The game ends when one player has at least 17 points in buildings (remember to count your machines) and all players have gotten an equal number of turns (hence the card to track who was the first player). Each 10 coins at the end is also worth a point.
In terms of strategy, small buildings are good for quick money, large buildings are for earning points, and one or two machines can help support a weak resource category, but going too heavy in machines can slow you down. The Master workers who produce the most are not always the best option because you will be paying more to use them, so sometimes you want an apprentice to save those extra coins. You need a good balance of resources and strengths in your workers. But the real key to the game is having good cash flow. This is important to keep you building with extra actions. Once you can finish a building each turn, you will have enough money to pay for an extra worker or two. And being able to finish the building that puts you over 17 points is a real key, so watch where the other players are point-wise.
What I liked
This game manages to combine elements of worker placement, engine building, resource management, hand management, and time management all onto just two decks of cards and a handful of coins. It captures the feel of a heavier economic euro game with much shorter play time, and really fills the niche of a tiny yet deep and robust city-building game. The way of tracking resource costs is elegant and intuitive, as it immediately shows you everything you need to know without requiring any math. There are a lot of tough decisions as you try to squeeze the most out of your workers. It feels like there is room for expansion, which I’d be excited to see. But at the same time the game includes only what is necessary, giving a tight core experience in a small package.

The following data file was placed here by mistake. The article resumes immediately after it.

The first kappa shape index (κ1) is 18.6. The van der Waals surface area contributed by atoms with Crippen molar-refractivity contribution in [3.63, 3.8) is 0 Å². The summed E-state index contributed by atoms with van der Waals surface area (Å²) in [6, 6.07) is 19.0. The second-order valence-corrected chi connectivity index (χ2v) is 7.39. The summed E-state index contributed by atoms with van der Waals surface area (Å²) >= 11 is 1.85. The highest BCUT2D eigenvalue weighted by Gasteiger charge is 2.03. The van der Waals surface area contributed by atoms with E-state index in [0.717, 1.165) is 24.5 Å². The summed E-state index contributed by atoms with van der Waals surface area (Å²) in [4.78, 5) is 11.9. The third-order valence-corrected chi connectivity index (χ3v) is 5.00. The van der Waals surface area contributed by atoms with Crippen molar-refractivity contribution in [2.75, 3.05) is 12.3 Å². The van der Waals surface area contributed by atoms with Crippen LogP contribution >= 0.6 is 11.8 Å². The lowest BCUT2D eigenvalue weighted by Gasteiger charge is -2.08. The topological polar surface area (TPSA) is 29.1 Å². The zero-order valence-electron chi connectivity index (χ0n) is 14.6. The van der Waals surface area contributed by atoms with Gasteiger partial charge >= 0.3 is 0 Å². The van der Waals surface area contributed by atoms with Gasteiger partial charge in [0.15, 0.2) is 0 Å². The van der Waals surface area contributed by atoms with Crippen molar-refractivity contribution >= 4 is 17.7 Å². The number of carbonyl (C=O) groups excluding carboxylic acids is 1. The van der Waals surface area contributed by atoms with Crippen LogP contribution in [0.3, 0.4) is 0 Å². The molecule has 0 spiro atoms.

What I disliked
Interaction is a bit light, and the theme integration is also a little light, but is probably pretty average in comparison with other euro-style games. The artwork makes up for this, but you may not spend much time looking at it, unless the other players suffer from analysis paralysis, which is also about average for euro-games.
I’m not sure what to say about the balance between 2 and 4 players. It’s a great game with both numbers, but 3 is probably ideal. There is a little bit of downtime with 4, but it isn’t too bad. With 2 players, it is a little more luck based, because you don’t get to see as many cards, and it is easier for the display to get clogged with less valuable buildings and unhelpful workers. But it has a very quick play time and little downtime with two.
The one thing I kept mentioning in my likes and dislikes is that it plays like a much bigger euro game, but in 30-45 minutes, and in a small box. I think this game is going to be one of the small-box classics, and I can’t wait to see if we get more games in the series.